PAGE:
The National Cancer Institute (NCI) Combined DES Cohorts Follow-Up Study identified or confirmed potential DES complications that specifically affect DES children assigned female at birth. These include certain types of cancer and issues with fertility and pregnancy, including negative pregnancy outcomes.

When compared to the risk level of the general population, these complications include:

  • Elevated risk of breast cancer
  • Elevated risk of clear cell adenocarcinoma
  • Elevated risk of infertility
  • Loss of pregnancy before the 20th week of gestation
  • Preterm delivery
  • Neonatal death (death of the infant within the first 28 days of life)
  • Stillbirth: pregnancy loss at or after the 20th week of pregnancy
  • Ectopic pregnancy
  • Preeclampsia
  • Early menopause: cessation of menstruation before age 45

DES Children Assigned Male at Birth

The NCI study identified or confirmed fewer risks from in-utero DES exposure for people assigned male at birth than for people assigned female at birth. These include an increased risk for testicular cancer, although this side effect has not been definitively proven. Infertility was not determined to be a side effect.

An increased risk for epididymal cysts (a noncancerous fluid-filled pocket in the sperm tube) has been identified.

The risk for certain urogenital anomalies has been found in some studies:

DES Grandchildren

Researchers are currently studying the third generation of DES-exposed children. Because they're still young, no conclusive information exists yet. The NCI study has identified several potential areas of concern in DES grandchildren assigned female at birth:

  • Elevated risk of infertility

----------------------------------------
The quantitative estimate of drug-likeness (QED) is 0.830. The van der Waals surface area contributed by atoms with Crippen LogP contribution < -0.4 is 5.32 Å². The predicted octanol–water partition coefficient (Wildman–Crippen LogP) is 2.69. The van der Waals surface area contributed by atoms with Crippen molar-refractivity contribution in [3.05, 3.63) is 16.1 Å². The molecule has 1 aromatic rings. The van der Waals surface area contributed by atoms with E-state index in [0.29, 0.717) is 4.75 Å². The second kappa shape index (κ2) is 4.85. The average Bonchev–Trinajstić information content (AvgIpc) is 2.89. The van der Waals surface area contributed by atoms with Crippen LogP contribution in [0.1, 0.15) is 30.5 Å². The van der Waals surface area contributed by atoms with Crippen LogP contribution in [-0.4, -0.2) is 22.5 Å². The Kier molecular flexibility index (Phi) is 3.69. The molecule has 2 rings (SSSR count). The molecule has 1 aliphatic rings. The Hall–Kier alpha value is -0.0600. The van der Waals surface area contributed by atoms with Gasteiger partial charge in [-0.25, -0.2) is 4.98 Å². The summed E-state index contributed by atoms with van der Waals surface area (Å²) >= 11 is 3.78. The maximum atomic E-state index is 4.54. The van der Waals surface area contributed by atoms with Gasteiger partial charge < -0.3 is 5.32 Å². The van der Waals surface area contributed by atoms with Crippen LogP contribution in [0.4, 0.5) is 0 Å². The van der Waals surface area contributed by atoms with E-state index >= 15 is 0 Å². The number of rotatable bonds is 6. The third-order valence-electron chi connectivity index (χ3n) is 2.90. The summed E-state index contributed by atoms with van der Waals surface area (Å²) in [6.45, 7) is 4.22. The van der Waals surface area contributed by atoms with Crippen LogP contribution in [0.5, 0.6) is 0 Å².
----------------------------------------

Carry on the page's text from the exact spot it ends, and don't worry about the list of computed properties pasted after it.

• Potential for skipped periods (amenorrhea)
  • Potential for irregular periods
  • Potential for ovarian cancer (this finding is only based on the experiences of three DES granddaughters)

DES grandchildren may have a slightly higher risk for hypospadias. In children born with this condition, the opening of the urethra is not located at the tip of the penis.

List of DES Drugs

DES was widely manufactured in the United States and abroad under scores of different product names. It was made available in pill form and as a cream or vaginal suppository. DES was also included as an ingredient in nonsteroidal estrogen-androgen and estrogen-progesterone combinations.

Product names include but are not limited to:

  • Benzestrol
  • Comestrol
  • Desplex
  • Diestryl
  • Digestil
  • Estrobene
  • Estrosyn
  • Fonatol
  • Gynben
  • Hexestrol
  • Microest
  • Nulabort
  • Orestrol
  • Restrol
  • Synestrin

Assessing Your Risk 

DES was widely prescribed to millions of people. Not everyone who was exposed to the drug is aware of it. If you're not sure if you or the person who gave birth to you took DES, there are several things you can do to try and find out.